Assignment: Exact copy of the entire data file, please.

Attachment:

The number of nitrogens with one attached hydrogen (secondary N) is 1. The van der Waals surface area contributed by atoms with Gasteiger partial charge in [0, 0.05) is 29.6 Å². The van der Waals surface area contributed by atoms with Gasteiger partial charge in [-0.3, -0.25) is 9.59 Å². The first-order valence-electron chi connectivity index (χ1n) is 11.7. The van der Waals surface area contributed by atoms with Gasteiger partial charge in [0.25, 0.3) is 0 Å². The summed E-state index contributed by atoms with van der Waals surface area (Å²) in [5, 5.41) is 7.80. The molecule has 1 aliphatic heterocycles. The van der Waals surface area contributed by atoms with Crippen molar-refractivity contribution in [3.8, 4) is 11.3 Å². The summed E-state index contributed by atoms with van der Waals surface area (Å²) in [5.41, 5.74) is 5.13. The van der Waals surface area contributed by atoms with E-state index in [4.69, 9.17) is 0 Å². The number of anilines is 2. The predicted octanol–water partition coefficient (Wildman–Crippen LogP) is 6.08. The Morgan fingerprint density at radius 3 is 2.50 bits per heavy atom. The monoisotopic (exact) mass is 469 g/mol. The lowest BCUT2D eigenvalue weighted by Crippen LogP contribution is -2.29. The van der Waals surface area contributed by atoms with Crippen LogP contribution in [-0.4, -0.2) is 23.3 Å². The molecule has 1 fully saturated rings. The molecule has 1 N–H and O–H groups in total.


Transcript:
The number of nitrogens with one attached hydrogen (secondary N) is 1. The van der Waals surface area contributed by atoms with Gasteiger partial charge in [0, 0.05) is 29.6 Å². The van der Waals surface area contributed by atoms with Gasteiger partial charge in [-0.3, -0.25) is 9.59 Å². The first-order valence-electron chi connectivity index (χ1n) is 11.7. The van der Waals surface area contributed by atoms with Gasteiger partial charge in [0.25, 0.3) is 0 Å². The summed E-state index contributed by atoms with van der Waals surface area (Å²) in [5, 5.41) is 7.80. The molecule has 1 aliphatic heterocycles. The van der Waals surface area contributed by atoms with Crippen molar-refractivity contribution in [3.8, 4) is 11.3 Å². The summed E-state index contributed by atoms with van der Waals surface area (Å²) in [5.41, 5.74) is 5.13. The van der Waals surface area contributed by atoms with E-state index in [4.69, 9.17) is 0 Å². The number of anilines is 2. The predicted octanol–water partition coefficient (Wildman–Crippen LogP) is 6.08. The Morgan fingerprint density at radius 3 is 2.50 bits per heavy atom. The monoisotopic (exact) mass is 469 g/mol. The lowest BCUT2D eigenvalue weighted by Crippen LogP contribution is -2.29. The van der Waals surface area contributed by atoms with Crippen LogP contribution in [-0.4, -0.2) is 23.3 Å². The molecule has 1 fully saturated rings. The molecule has 1 N–H and O–H groups in total.